Tuesday, January 10, 2017
I am happy to say I just received my new article, co-authored with a former student, S. Alex Shay, who is now a Trial Attorney in the Office of the United States Trustee, Department of Justice. The article discusses property law challenges that can impeded business development and negatively impact landowners and mineral owners in shale regions, with a focus on the West Virginia portion of the Marcellus Shale. The article is Horizontal Drilling Vertical Problems: Property Law Challenges from the Marcellus Shale Boom, 49 John Marshall Law Review 413-447 (2015).
If you note the 2015 publication date, you can see the article has been a long time coming. The conference it is linked to took place in September 2015, and it has taken quite a while to get to print. On the plus side, I was able to do updates to some of the issues, and add new cases (and resolutions to cases) during the process. I just received my hard copies yesterday -- January 9, 2017 -- and I received a notice it was on Westlaw as of yesterday, too.
I always find it odd when law reviews use a specific year for an issue, as opposed to the actual publication year. I can understand how a January publication might have a 2016 date. That would have made sense, but dating the issue back to 2015, when I discuss cases decided in 2016 seems a little weird. I know there is a certain level of continuity that the dates can provide, but still, this seems too long.
When I was editor in chief of the Tulane Law Review, one of the things we prided ourselves on was not handing off any issue from our volume to the next board. A few years prior to our arrival, a committed group of Law Review folks caught up everything -- publishing, if memory serves (and legend was correctly passed on), two and a half volumes. And Tulane Law Review publishes six issues a year. They, apparently, did not sleep.
I am happy to have the article our, and the editors did good work. It just would have been nice to have it appear a little more timely and relevant than I think this "new" article does. For anyone who is interested, here's the abstract (article available here):
This article focuses on key property challenges appearing as part of the West Virginia Marcellus Shale play. The paper opens with an introduction to the Marcellus Shale region that is the focus of our analysis. The paper explains the horizontal drilling and hydraulic fracturing process that is an essential part of shale oil and gas development. To help readers understand the property challenges related to shale development, we include an introduction to the concept of severed estates, which can create separate ownership of the surface estate and the mineral estate. The article then focuses on two keys issues. First, the article discusses whether horizontal drilling and hydraulic fracturing constitute a “reasonably necessary” use of surface land to develop mineral rights, and concludes they are, at least in most instances. Second, the article discusses difficulties in analyzing deed language related to minerals rights and royalty interests, which has created challenges for mineral owners, leasing companies, and oil and gas developers. Please note that although the publication date is 2015, the article was not in print until January 2017 and discusses cases from 2016.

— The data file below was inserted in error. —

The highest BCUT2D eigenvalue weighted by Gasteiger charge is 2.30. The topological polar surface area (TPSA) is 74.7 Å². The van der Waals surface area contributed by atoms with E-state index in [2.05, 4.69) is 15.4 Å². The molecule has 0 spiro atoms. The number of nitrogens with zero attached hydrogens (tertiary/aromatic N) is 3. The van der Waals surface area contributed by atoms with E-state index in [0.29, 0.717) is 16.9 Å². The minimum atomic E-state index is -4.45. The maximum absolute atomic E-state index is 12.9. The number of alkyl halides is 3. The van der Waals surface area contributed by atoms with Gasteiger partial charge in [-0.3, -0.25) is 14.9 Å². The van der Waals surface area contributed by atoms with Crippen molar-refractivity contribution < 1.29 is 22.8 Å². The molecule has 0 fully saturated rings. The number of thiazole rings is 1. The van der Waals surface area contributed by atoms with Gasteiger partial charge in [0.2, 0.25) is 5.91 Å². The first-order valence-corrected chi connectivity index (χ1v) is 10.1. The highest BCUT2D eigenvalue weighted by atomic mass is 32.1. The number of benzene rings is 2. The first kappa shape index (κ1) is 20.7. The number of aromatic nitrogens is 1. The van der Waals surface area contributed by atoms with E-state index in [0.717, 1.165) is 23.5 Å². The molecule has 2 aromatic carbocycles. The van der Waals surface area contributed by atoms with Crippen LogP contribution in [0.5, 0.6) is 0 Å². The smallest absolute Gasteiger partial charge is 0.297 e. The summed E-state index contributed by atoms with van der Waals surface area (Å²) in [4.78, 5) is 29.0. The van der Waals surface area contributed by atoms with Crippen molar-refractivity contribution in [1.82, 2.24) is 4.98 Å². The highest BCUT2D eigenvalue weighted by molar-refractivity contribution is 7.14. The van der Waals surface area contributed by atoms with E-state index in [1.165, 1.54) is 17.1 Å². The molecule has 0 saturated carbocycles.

Ultimately, the article concludes, legislators and regulators may choose to add surface owner protections and impose other measures to lessen the burden on impacted regions to ease the conflict between surface owners and mineral developers. Such efforts may, at times, be necessary to ensure continued economic development in shale regions. Communities, landowners, interest groups, companies, and governments would be well served to work together to seek balance and compromise in development-heavy regions. Although courts are well-equipped to handle individual cases, large-scale policy is better developed at the community level (state and local) than through the adversarial system.
Tuesday, November 29, 2016
When it comes to regulations and economic policy, I am quite conservative. Not a Republican-type conservative (probably more Libertarian in a political sense), but in the sense that I often advocate for less regulation, and even more often, for less changes to laws and regulations. People need to be able to count on a system and work within it. As such, whether it is related to securities law, energy and environmental law, or other areas of the law, I find myself advocating for staying the course rather than adding new laws and regulations.
For example, a while back, co-blogger Joan Heminway quoted one of my comments about securities law, where I noted "my ever-growing sense that maybe we should just take a break from tweaking securities laws and focus on enforcing rules and sniffing out fraud. A constantly changing securities regime is increasingly costly, complex, and potentially counterproductive."
After the BP oil blowout of the Deepwater Horizon well in the Gulf of Mexico, I similarly argued that we should approach new laws with caution, and that we might be better served with existing law, rather than seeking new laws and regulation in a hasty manner. I explained,
[T]here are times when new laws and regulations are necessary to handle new ways of perpetrating a fraud or to address new information about what was previously viewed as acceptable conduct. But often, new laws and regulations are not a reaction to new information or technology; they are a reaction to a unique and unfortunate set of facts that is more likely related to timing or circumstances than an emerging trend. Other times, it is a lack of enforcement of existing protections meaning the problem is not the law itself; it is the enforcement of the law that is the problem.